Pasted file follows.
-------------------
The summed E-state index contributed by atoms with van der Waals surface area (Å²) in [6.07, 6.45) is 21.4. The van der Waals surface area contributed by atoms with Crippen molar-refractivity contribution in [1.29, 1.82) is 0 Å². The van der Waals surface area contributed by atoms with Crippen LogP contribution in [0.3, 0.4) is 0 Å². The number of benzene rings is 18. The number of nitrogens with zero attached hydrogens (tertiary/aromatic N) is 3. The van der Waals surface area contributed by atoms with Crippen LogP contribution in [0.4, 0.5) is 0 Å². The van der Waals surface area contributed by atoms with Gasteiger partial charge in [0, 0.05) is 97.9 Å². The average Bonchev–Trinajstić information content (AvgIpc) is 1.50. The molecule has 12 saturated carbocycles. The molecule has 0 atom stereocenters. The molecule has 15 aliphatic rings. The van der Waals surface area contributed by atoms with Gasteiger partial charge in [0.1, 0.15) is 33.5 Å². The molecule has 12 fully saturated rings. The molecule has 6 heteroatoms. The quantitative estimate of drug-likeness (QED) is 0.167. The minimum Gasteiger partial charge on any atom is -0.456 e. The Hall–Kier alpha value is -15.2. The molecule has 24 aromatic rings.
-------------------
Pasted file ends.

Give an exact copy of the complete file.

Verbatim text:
The summed E-state index contributed by atoms with van der Waals surface area (Å²) in [6.07, 6.45) is 21.4. The van der Waals surface area contributed by atoms with Crippen molar-refractivity contribution in [1.29, 1.82) is 0 Å². The van der Waals surface area contributed by atoms with Crippen LogP contribution in [0.3, 0.4) is 0 Å². The number of benzene rings is 18. The number of nitrogens with zero attached hydrogens (tertiary/aromatic N) is 3. The van der Waals surface area contributed by atoms with Crippen LogP contribution in [0.4, 0.5) is 0 Å². The van der Waals surface area contributed by atoms with Gasteiger partial charge in [0, 0.05) is 97.9 Å². The average Bonchev–Trinajstić information content (AvgIpc) is 1.50. The molecule has 12 saturated carbocycles. The molecule has 0 atom stereocenters. The molecule has 15 aliphatic rings. The van der Waals surface area contributed by atoms with Gasteiger partial charge in [0.1, 0.15) is 33.5 Å². The molecule has 12 fully saturated rings. The molecule has 6 heteroatoms. The quantitative estimate of drug-likeness (QED) is 0.167. The minimum Gasteiger partial charge on any atom is -0.456 e. The Hall–Kier alpha value is -15.2. The molecule has 24 aromatic rings.